3 of the weirdest tax laws from history

Throughout history and around the world, taxes have been created, changed and removed in response to changing times and an ever-evolving society. It’s only with hindsight that we can look back and recognize some of the weirdest tax laws for what they are.

The following is only a small sample of historically weird taxes. If you’re ever feeling stressed or anxious about tax season, just think back to this list and be glad you don’t owe money for your choice in facial hair.

1. Peter the Great’s “beard tax”

Peter the Great ruled over an outdated Russia, desperately in need of modernization should the country wish to compete with its Western allies in Britain, France, Spain, and other major European powers. He toured parts of Europe before he returned to Russia and implemented numerous changes to advance Russia into one of the leading countries in the Eastern hemisphere.

While he changed multiple elements of Russian culture, he also created a “blasphemous” beard tax. He debuted his clean-shaven face at a royal party with his closest cabinet members and proceeded to demonstrate this new law by personally shaving each of them in front of all in attendance.

Believing this would modernize Russian culture, his beard ban quickly became a beard tax. Wealthy Russians had to pay many multiples more than workers in the lower rungs of society who wished to keep their beards. While Peter the Great cemented his prominent position in Russian history with his radically beneficial reforms, his beard tax remains a quirkier example of a strange tax law.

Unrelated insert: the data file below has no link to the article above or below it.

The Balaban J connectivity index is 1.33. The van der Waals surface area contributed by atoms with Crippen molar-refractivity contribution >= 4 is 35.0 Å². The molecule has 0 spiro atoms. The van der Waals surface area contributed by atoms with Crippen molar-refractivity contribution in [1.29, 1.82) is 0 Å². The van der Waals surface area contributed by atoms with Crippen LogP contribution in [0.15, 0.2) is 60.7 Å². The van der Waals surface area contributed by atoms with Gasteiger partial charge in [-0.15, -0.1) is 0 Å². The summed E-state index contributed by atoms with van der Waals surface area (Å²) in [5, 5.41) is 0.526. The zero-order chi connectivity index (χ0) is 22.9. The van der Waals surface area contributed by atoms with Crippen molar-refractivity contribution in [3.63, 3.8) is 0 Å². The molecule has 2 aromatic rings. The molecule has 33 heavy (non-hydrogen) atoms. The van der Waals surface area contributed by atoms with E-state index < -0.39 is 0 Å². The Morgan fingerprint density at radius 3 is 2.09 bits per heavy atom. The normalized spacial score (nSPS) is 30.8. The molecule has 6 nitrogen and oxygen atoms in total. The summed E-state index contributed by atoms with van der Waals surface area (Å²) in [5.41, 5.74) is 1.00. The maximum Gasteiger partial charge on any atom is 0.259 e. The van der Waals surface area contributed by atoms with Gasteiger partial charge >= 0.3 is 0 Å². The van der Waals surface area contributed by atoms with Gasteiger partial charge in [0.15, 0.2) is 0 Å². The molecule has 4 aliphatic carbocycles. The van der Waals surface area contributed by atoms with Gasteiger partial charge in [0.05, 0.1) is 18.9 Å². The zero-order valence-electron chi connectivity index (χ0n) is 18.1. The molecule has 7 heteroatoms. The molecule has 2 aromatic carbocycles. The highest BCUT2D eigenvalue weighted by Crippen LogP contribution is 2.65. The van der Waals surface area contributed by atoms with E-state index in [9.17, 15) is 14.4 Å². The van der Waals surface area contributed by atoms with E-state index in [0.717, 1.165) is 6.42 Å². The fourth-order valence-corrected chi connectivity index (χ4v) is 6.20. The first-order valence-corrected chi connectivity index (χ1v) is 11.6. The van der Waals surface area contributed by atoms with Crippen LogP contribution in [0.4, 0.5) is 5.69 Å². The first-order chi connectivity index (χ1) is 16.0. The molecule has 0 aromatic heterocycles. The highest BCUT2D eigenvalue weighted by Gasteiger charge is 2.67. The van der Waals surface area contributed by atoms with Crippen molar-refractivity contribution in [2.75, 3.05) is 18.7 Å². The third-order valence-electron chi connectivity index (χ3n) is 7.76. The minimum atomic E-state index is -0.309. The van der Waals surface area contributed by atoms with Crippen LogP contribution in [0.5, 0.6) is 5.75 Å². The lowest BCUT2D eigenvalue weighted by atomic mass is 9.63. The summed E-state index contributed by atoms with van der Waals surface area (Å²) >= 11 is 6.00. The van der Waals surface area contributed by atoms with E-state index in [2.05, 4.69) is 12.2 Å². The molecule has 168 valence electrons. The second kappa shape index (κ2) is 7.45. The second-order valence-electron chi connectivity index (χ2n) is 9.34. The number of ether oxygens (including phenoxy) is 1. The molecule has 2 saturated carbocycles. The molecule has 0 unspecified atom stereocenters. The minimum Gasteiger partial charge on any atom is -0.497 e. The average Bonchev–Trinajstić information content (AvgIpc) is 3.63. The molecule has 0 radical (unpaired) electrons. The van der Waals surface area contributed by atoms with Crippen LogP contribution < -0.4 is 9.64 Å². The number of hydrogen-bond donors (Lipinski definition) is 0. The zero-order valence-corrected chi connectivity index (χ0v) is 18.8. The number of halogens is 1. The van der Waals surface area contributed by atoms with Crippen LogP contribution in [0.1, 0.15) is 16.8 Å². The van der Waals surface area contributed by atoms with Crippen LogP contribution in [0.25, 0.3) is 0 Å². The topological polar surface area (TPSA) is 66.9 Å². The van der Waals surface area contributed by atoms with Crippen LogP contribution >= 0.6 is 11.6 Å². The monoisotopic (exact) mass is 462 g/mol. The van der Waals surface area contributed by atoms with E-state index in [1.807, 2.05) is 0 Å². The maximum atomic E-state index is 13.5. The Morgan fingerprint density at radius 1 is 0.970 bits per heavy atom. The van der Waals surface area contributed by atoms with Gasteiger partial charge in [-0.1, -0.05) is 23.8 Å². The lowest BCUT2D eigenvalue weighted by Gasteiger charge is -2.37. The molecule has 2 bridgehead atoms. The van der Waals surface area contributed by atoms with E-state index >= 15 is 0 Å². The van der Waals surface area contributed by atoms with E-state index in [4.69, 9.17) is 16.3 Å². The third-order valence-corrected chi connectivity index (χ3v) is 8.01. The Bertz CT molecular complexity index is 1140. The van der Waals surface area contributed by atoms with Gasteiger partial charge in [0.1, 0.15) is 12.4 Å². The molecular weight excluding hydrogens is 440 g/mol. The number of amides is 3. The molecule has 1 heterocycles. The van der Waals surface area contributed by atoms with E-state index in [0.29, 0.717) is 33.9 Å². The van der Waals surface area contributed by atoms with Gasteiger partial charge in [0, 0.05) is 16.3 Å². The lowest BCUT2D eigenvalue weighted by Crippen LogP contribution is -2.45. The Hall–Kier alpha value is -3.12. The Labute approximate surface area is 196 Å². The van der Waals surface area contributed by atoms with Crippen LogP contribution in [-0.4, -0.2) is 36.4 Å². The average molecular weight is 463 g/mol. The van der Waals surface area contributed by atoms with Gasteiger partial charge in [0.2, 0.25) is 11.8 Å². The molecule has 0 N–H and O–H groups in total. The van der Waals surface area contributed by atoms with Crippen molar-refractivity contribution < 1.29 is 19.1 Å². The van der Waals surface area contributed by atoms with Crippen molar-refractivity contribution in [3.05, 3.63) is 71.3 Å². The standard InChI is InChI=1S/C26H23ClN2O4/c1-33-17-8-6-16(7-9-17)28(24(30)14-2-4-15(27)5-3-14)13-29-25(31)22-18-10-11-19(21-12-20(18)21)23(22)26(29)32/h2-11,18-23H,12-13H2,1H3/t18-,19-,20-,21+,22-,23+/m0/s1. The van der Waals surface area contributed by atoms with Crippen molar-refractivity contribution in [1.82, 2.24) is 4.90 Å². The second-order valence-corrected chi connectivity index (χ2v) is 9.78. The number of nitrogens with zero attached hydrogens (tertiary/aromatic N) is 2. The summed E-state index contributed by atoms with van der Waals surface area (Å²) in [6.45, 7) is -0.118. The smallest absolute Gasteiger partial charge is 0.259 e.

2. Denmark’s “fat tax”

In 2011, Denmark passed a tax on unhealthy food — specifically foods with saturated fat. Based on research showing that these foods can lead to poor health if consumed in excess, and in an attempt to promote healthier lifestyles, Denmark embarked on a mission to curb intake by making foods with saturated fats more expensive to eat.

However, a 2013 study suggested that small, hidden taxes would likely result in substantial revenue but wouldn’t affect obesity rates. But, in the case of high “fat taxes,” the study stated they would likely have “a direct impact on weight in at-risk populations but are less likely to be politically palatable or sustainable.” In other words, to have an impact and change consumer behavior, the tax needs to hurt people’s pocketbooks.

The Danish population agreed the tax was excessive and the country’s parliament repealed the weird tax law after only a year.

3. Tax on a sacrificial cow in Egypt

Religious customs vary with time and location. When Rome occupied Egypt as part of the Roman Empire, some religious ceremonies called for the sacrifice of a calf in temples.

After priests had assessed the purity of the animal slated for sacrifice, they placed a seal around its horns signaling its purity and fate at the altar. We’ll spare you the gory details. During the early second to third centuries, taxes needed to be paid as a result of this ceremony.

Records exist stating the required tax paid by religious practitioners. Though the amount isn’t clear, what does appear certain is the payment of said tax occurred on the day of sacrifice.





1. https://www.smithsonianmag.com/smart-news/why-tsar-peter-great-established-beard-tax-180964693/
2. https://abcnews.go.com/blogs/health/2011/10/02/denmark-introduces-fat-tax-on-foods-high-in-saturated-fat/
3. https://www.health.harvard.edu/staying-healthy/the-truth-about-fats-bad-and-good
4. https://www.ncbi.nlm.nih.gov/pmc/articles/PMC3828689/
5. https://www.nytimes.com/2012/11/13/business/global/fat-tax-in-denmark-is-repealed-after-criticism.html
6. https://www.bl.uk/collection-items/tax-on-a-sacrificial-calf

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